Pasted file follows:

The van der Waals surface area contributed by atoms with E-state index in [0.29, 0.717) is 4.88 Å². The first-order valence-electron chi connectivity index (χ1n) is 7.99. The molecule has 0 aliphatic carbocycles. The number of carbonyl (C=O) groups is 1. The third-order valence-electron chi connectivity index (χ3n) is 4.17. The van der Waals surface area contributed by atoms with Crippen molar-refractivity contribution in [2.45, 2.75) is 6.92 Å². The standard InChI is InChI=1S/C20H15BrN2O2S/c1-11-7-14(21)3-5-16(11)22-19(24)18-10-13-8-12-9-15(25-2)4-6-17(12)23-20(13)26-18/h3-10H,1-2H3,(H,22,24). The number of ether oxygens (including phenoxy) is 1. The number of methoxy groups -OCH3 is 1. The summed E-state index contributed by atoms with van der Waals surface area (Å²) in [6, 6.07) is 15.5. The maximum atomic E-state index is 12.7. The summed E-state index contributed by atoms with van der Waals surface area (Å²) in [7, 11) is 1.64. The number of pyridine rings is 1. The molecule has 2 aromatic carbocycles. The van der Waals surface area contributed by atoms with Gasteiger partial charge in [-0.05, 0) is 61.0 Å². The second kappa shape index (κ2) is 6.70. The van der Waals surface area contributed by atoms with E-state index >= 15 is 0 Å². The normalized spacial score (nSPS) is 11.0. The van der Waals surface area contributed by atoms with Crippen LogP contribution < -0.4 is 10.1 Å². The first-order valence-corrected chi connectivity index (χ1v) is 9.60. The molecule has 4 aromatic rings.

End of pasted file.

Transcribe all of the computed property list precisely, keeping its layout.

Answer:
The van der Waals surface area contributed by atoms with E-state index in [0.29, 0.717) is 4.88 Å². The first-order valence-electron chi connectivity index (χ1n) is 7.99. The molecule has 0 aliphatic carbocycles. The number of carbonyl (C=O) groups is 1. The third-order valence-electron chi connectivity index (χ3n) is 4.17. The van der Waals surface area contributed by atoms with Crippen molar-refractivity contribution in [2.45, 2.75) is 6.92 Å². The standard InChI is InChI=1S/C20H15BrN2O2S/c1-11-7-14(21)3-5-16(11)22-19(24)18-10-13-8-12-9-15(25-2)4-6-17(12)23-20(13)26-18/h3-10H,1-2H3,(H,22,24). The number of ether oxygens (including phenoxy) is 1. The number of methoxy groups -OCH3 is 1. The summed E-state index contributed by atoms with van der Waals surface area (Å²) in [6, 6.07) is 15.5. The maximum atomic E-state index is 12.7. The summed E-state index contributed by atoms with van der Waals surface area (Å²) in [7, 11) is 1.64. The number of pyridine rings is 1. The molecule has 2 aromatic carbocycles. The van der Waals surface area contributed by atoms with Gasteiger partial charge in [-0.05, 0) is 61.0 Å². The second kappa shape index (κ2) is 6.70. The van der Waals surface area contributed by atoms with E-state index >= 15 is 0 Å². The normalized spacial score (nSPS) is 11.0. The van der Waals surface area contributed by atoms with Crippen LogP contribution < -0.4 is 10.1 Å². The first-order valence-corrected chi connectivity index (χ1v) is 9.60. The molecule has 4 aromatic rings.